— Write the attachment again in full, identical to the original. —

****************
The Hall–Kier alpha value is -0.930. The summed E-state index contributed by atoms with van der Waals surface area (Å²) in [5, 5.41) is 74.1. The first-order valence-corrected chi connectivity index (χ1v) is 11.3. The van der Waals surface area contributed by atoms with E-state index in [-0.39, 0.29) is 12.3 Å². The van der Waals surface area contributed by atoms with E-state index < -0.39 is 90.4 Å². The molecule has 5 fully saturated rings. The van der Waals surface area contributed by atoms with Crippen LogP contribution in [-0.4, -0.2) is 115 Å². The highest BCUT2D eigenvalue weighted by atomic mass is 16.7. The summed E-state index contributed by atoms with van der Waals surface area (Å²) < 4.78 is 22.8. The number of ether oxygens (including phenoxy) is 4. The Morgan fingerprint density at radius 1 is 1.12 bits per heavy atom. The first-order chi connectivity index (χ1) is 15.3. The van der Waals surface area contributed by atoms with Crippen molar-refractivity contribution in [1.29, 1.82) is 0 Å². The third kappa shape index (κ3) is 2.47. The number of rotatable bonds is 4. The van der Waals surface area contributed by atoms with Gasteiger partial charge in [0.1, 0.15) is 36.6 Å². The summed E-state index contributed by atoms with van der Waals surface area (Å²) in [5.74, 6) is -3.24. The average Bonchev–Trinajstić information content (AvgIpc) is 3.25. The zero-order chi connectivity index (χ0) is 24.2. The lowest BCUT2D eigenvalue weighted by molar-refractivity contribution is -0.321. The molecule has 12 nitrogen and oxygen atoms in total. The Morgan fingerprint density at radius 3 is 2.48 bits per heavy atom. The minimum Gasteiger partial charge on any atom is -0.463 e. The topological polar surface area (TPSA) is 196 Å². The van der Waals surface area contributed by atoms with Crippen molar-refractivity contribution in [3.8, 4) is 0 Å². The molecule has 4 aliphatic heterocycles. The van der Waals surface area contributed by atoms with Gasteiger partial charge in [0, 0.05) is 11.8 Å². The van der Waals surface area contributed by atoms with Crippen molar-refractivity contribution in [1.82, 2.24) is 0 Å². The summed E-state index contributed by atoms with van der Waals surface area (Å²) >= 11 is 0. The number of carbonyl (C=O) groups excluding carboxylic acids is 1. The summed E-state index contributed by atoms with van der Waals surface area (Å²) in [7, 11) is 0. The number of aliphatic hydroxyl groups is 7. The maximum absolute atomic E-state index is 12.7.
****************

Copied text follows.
The Hall–Kier alpha value is -0.930. The summed E-state index contributed by atoms with van der Waals surface area (Å²) in [5, 5.41) is 74.1. The first-order valence-corrected chi connectivity index (χ1v) is 11.3. The van der Waals surface area contributed by atoms with E-state index in [-0.39, 0.29) is 12.3 Å². The van der Waals surface area contributed by atoms with E-state index < -0.39 is 90.4 Å². The molecule has 5 fully saturated rings. The van der Waals surface area contributed by atoms with Crippen LogP contribution in [-0.4, -0.2) is 115 Å². The highest BCUT2D eigenvalue weighted by atomic mass is 16.7. The summed E-state index contributed by atoms with van der Waals surface area (Å²) < 4.78 is 22.8. The number of ether oxygens (including phenoxy) is 4. The Morgan fingerprint density at radius 1 is 1.12 bits per heavy atom. The first-order chi connectivity index (χ1) is 15.3. The van der Waals surface area contributed by atoms with Crippen molar-refractivity contribution in [1.29, 1.82) is 0 Å². The third kappa shape index (κ3) is 2.47. The number of rotatable bonds is 4. The van der Waals surface area contributed by atoms with Gasteiger partial charge in [0.1, 0.15) is 36.6 Å². The summed E-state index contributed by atoms with van der Waals surface area (Å²) in [5.74, 6) is -3.24. The average Bonchev–Trinajstić information content (AvgIpc) is 3.25. The zero-order chi connectivity index (χ0) is 24.2. The lowest BCUT2D eigenvalue weighted by molar-refractivity contribution is -0.321. The molecule has 12 nitrogen and oxygen atoms in total. The Morgan fingerprint density at radius 3 is 2.48 bits per heavy atom. The minimum Gasteiger partial charge on any atom is -0.463 e. The topological polar surface area (TPSA) is 196 Å². The van der Waals surface area contributed by atoms with Crippen molar-refractivity contribution in [3.8, 4) is 0 Å². The molecule has 4 aliphatic heterocycles. The van der Waals surface area contributed by atoms with Gasteiger partial charge in [0, 0.05) is 11.8 Å². The van der Waals surface area contributed by atoms with Crippen molar-refractivity contribution in [1.82, 2.24) is 0 Å². The summed E-state index contributed by atoms with van der Waals surface area (Å²) >= 11 is 0. The number of carbonyl (C=O) groups excluding carboxylic acids is 1. The summed E-state index contributed by atoms with van der Waals surface area (Å²) in [7, 11) is 0. The number of aliphatic hydroxyl groups is 7. The maximum absolute atomic E-state index is 12.7.